Editor’s note: The content for this post was taken from our annual conference on Oct. 15, 2015. This specific post is an introduction to discipleship. It serves not as a “How to,” but to remind Christians of the importance of discipleship. This is the first post of a three part series.
As you study the New Testament, you come to see that discipleship is something every Christian should be involved in, and I hope that you’re convinced of that. The New Testament clearly commands older generations to train younger generations; like Titus 2. Titus tells the older, more mature ladies to disciple and shepherd and council the younger ladies. So you see a command for older training younger. This is more overt. It’s an older woman teaching a younger woman how to love her husband. It’s teaching her how to love her children, how to be sensible, and how to be prudent. So there’s more particular discipleship for needs going on there.
Pastors and elders in the local church are called to a formal role of pastoral counseling and discipleship. Shepherd the flock of God among you. “Obey your leaders and submit to them, for they keep watch over your souls as those who will give an account.” This verse from Hebrews 13:17 says there’s a formal level of discipleship that happens in the leadership of the church. Some of you are pastors and elders in the local church, and, of course, you are called as part of your pastoral calling to assume a formal responsibility in discipleship.
There are two approaches to discipleship. Discipleship can become real formal — where you make appointments, fill out paperwork, or assign homework. In this situation, counseling is intensive and problem oriented. Or, discipleship can be less formal — where it looks more like fellowship. In this situation, counseling is less intense; it’s more general than problem oriented. Wherever you land on that spectrum the Bible is going to call you and call me to be a certain type of person in our ministries.
The Bible calls us to be pursuing certain character qualities, skills, and roles that equip us and even qualify us in discipleship ministry. If you’re going to be a pastor in a local church or an elder there are specific criteria that the New Testament spells out, like in Titus 2, which a man must qualify for in terms of those issues. So why is this important? If you engage in gospel ministry at any level with any person, God calls you to be a sanctified vessel. God calls you first and foremost to be walking with God. You’re growing, you’re changing, you’re being sanctified, you’re dealing with problems in your life. And really, your ministry to some extent flows out of your own walk with God and your own pursuit of sanctification. The last thing that you want is to be giving a message to people when you are not following your own advice or counsel.
Remember in the gospels when Jesus would talk to people — the group that he had the most severe criticism for was the scribes and the Pharisees. What was Jesus’ main issue? The pharisees were hypocrites. They professed God outwardly, but in their hearts they didn’t love him and they didn’t serve him. So you want to be very careful to make sure that you are qualified for the type of counseling that you’re doing.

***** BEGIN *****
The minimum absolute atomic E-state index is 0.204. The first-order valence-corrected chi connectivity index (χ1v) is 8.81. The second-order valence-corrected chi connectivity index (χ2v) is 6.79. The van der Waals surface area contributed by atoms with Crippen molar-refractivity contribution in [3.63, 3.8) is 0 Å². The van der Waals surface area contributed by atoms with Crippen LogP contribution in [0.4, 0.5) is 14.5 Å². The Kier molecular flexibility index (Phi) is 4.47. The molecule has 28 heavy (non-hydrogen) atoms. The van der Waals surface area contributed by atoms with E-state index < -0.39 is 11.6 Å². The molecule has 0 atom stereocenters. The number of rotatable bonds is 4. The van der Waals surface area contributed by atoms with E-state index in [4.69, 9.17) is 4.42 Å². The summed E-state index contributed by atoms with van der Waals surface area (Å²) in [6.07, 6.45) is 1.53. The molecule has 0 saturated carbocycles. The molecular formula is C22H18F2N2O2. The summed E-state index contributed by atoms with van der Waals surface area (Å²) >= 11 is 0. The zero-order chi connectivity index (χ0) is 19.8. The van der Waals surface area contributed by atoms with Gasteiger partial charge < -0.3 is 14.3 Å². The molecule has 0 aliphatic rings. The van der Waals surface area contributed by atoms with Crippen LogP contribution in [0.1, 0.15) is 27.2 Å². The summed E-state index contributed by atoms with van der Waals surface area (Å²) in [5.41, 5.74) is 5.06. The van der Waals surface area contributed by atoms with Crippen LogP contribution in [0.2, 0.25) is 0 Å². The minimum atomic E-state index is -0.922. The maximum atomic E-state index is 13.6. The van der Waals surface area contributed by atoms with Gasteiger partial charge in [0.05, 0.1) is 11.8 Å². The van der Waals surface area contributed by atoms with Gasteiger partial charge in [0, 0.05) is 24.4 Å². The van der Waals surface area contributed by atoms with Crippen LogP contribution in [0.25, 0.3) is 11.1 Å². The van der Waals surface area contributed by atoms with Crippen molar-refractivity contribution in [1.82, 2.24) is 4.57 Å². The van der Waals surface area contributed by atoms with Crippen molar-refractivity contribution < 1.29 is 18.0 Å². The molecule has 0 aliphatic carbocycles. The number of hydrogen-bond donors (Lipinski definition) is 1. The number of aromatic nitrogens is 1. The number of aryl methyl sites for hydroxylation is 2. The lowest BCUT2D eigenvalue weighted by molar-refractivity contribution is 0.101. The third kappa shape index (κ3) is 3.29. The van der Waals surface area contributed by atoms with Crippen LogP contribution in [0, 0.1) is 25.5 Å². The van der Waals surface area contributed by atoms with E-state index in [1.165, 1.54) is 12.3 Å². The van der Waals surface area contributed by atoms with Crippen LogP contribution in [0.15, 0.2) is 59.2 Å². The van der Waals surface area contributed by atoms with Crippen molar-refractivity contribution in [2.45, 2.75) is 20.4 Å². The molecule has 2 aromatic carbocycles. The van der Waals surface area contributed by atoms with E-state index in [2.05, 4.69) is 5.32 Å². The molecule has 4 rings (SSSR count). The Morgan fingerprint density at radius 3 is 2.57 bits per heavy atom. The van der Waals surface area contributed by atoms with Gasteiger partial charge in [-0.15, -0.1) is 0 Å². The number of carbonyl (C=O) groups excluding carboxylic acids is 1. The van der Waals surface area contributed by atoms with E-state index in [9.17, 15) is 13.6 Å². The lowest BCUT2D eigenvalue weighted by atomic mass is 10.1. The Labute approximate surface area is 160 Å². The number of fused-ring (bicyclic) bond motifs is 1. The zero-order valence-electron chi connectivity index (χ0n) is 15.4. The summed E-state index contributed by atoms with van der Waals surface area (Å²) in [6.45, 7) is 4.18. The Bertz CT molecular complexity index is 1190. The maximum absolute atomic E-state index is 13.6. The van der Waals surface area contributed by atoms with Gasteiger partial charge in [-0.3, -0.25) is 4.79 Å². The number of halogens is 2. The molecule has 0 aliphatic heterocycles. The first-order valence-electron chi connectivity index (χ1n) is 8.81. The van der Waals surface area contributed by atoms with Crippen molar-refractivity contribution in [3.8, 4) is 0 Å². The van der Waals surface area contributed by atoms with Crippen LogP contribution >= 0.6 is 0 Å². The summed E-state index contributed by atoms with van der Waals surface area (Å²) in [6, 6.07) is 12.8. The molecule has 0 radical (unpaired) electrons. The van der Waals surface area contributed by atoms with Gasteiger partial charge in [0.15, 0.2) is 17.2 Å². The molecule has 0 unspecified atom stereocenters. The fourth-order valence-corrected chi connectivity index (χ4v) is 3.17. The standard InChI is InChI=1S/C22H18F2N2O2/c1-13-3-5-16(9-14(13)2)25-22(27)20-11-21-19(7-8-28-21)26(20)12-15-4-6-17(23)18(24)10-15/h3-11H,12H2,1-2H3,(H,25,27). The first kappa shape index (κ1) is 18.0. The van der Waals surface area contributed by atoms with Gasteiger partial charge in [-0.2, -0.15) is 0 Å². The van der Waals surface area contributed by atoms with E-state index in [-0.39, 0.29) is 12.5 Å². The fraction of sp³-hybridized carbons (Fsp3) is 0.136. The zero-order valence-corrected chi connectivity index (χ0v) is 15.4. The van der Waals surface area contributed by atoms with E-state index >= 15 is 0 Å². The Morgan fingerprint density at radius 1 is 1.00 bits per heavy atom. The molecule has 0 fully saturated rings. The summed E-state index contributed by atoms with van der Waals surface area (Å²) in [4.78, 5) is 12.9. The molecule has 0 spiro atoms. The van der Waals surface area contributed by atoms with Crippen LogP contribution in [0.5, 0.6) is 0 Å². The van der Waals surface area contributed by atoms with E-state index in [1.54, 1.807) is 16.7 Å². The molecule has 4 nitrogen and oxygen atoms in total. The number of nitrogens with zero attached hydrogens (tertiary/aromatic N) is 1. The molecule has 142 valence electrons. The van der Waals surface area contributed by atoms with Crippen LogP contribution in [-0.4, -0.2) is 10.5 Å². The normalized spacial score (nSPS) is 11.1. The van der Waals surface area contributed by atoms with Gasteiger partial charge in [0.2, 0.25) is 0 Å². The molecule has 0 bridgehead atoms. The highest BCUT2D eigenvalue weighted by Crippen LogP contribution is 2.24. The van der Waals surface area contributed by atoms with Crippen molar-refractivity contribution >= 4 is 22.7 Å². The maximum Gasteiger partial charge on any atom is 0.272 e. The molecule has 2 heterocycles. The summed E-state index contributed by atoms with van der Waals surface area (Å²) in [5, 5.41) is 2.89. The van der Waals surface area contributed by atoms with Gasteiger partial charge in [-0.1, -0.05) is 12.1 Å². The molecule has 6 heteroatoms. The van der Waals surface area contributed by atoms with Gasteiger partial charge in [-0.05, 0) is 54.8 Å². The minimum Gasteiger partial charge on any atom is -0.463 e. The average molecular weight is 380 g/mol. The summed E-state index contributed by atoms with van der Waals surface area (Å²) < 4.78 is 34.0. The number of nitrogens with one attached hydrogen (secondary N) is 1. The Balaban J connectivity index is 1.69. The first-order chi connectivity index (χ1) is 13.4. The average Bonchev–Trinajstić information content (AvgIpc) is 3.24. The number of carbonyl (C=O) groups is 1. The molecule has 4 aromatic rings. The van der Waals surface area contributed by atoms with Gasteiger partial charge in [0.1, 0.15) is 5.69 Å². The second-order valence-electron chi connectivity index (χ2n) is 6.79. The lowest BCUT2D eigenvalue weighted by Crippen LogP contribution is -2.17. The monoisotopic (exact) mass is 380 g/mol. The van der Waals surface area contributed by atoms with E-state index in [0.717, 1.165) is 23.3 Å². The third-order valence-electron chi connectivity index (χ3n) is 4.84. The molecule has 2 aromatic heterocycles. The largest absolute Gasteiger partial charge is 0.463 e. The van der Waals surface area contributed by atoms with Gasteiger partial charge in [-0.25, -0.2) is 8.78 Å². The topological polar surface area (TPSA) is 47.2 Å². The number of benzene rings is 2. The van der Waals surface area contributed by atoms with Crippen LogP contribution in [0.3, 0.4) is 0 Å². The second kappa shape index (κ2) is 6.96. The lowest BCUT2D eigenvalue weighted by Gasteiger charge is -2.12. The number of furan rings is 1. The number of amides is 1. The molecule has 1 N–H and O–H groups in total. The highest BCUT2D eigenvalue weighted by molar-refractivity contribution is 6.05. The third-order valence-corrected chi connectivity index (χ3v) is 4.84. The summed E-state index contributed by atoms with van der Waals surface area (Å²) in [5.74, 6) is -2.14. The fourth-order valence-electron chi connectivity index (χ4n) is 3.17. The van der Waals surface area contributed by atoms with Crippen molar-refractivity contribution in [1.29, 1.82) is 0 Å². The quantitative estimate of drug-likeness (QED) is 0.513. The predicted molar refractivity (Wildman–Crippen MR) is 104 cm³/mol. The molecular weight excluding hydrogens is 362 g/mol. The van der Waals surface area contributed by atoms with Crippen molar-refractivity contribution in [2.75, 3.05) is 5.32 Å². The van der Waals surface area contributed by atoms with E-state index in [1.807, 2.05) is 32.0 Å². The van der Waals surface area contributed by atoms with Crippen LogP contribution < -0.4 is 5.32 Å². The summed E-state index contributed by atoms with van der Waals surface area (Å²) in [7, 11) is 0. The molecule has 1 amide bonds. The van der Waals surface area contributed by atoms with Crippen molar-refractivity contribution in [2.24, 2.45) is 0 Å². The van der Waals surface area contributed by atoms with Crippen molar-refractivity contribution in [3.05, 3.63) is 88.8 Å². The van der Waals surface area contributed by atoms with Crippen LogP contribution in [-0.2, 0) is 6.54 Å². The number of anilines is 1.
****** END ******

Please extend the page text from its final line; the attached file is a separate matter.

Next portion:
Something I’ve noticed is that there’s a good part of being qualified for counseling and there’s a bad part of being qualified for counseling. People who tend to struggle often are attracted to biblical counseling in terms of being trained to do biblical counseling. in one sense that’s a very good thing because the reality is none of us is perfect. None of us is where we ought to be. We all are sinners in need of grace. We are all people in need of a Savior. We need the gospel, and counseling helps equip us for that. Being a Christian is about growing in Christ ourselves. It’s about learning to apply the gospel to your own problems. So if you have problems and you’re attracted to biblical counseling, that’s good. That’s training that helps you in your own walk with God. However, the weakness is that sometimes the way that we deal with our own problems is by helping other people with their problems. But we do this to the detriment of or to avoid giving the time and attention to our own issues. Therefore, make sure you are qualified in terms of what you’re trying to do as a biblical counselor.
*Check back soon to read the next post in this series.
Dr. Keith Palmer is the associate pastor of Grace Bible Church. He oversees all of the counseling training at Grace Bible Institute, and is the director of Grace’s community counseling ministry, Granbury Biblical Counseling. He is also a Fellow (supervisor), grader, and board member of the Association of Certified Biblical Counselors (ACBC, formerly NANC).
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